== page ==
The Senate Republican Caucus Monday released highlights of their FY16-17 budget proposal, HB64 (R. Smith), but details are still to come as the actual bill will be unveiled Tuesday in the full Senate Finance Committee and/or as negotiations continue — both now and into the conference committee later this month.

Senate President Keith Faber (R-Celina) told reporters that, “This is a balanced budget that invests in Ohio’s priorities, while still making our tax rate more competitive, saving for emergencies and putting millions of dollars back into the hands of the people who earned it. We’re continuing to build on our commitment to fund what matters and return what isn’t essential.”

Broadly, this means maintaining the House-passed 6.3 percent across-the-board personal income tax cut; eliminating taxes on the first $250,000 of net income for small businesses and establishing a 3 percent flat tax rate on income above that amount; increasing funding for K-12 schools and working to phase-down the tangible personal property tax (TPPT) supplement; increasing the state share of instruction for higher education institutions by $240 million over the biennium; and reducing Medicaid spending by $1.5 billion while also restoring coverage for pregnant women up to 200 percent of poverty and for breast and cervical cancer screenings.  No increase is anticipated for the CAT tax and the severance tax will be addressed by future legislation, probably soon.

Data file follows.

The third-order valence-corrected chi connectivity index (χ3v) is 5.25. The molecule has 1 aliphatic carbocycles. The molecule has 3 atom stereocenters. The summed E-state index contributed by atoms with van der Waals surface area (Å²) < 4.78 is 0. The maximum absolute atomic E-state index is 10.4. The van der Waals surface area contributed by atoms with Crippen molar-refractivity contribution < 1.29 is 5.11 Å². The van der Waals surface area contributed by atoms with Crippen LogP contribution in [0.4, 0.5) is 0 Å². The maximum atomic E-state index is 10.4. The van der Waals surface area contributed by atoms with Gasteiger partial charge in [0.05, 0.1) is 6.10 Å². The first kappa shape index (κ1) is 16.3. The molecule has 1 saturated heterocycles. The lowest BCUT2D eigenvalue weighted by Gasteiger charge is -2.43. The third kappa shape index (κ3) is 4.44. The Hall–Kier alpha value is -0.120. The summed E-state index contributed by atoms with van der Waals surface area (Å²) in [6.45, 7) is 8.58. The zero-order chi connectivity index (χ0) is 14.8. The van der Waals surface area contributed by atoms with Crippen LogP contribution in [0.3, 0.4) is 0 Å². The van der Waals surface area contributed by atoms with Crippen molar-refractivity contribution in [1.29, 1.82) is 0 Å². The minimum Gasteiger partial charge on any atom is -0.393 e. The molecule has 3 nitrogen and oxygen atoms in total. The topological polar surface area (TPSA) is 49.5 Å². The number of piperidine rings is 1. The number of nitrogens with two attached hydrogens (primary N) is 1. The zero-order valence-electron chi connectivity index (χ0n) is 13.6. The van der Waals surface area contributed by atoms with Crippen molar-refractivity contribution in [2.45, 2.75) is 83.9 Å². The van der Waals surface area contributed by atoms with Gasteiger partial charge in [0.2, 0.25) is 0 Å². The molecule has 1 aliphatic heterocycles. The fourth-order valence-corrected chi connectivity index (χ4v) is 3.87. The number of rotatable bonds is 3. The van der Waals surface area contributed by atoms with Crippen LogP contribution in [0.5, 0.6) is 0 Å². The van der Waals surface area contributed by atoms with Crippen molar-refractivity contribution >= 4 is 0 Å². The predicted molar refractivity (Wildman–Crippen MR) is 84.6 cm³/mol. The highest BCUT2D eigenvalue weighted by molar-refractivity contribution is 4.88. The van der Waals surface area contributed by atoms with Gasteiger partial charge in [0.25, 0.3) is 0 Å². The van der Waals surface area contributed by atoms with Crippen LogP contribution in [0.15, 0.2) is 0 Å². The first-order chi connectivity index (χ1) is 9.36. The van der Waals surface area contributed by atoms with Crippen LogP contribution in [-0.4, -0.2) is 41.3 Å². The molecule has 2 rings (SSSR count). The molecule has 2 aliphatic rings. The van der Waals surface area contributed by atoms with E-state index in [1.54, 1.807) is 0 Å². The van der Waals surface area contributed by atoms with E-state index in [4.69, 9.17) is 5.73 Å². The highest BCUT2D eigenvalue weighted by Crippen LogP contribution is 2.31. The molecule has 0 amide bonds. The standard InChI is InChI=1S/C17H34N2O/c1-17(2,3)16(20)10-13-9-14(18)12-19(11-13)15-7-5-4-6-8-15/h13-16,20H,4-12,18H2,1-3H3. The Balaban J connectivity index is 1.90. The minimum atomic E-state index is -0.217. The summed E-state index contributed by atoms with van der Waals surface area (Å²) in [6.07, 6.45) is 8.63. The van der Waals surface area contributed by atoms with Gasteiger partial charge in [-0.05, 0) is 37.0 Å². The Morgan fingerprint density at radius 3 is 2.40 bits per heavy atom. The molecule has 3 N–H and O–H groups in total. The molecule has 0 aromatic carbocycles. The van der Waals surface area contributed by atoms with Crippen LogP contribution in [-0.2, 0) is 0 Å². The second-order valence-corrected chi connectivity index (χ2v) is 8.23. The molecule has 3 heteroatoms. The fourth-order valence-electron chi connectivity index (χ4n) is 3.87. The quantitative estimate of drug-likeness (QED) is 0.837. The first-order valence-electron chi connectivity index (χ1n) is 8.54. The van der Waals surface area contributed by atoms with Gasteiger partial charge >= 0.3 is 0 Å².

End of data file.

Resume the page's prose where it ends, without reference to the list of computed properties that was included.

In another change, Faber said the Senate is proposing to increase the maximum that can be placed in the state’s Rainy Day Fund (RDF) from 5 percent of the previous fiscal year’s General Revenue Fund (GRF) revenue to 8.5 percent. 

As questions continued about where all the funds to accomplish these ends came from, Faber noted that his caucus removed a lot of the earmarks and capital expenditures that had made it into the budget. “If it was a new program, it’s likely not funded,” he added, as he challenged reporters to go “line by line.” 

Addressing how the Senate Finance Committee had approached the budget, committee chairman, Sen. Scott Oelslager (R-Canton) said that amendments are due on Thursday, June 11 with the omnibus amendment set for action on Tuesday, June 16. It is still the plan to have the bill on the Senate floor on Wednesday, June 17. 

He did indicate that there are drafting issues that could delay the substitute bill’s unveiling on Tuesday, June 9.

Reacting to the Senate proposal, Gov. John Kasich spokesman said, “The governor proposed an aggressive strategy to keep moving Ohio forward. There is still work to be done, and we will continue to push for a larger income tax cut and urge against overly optimistic economic assumptions, but it’s encouraging progress.”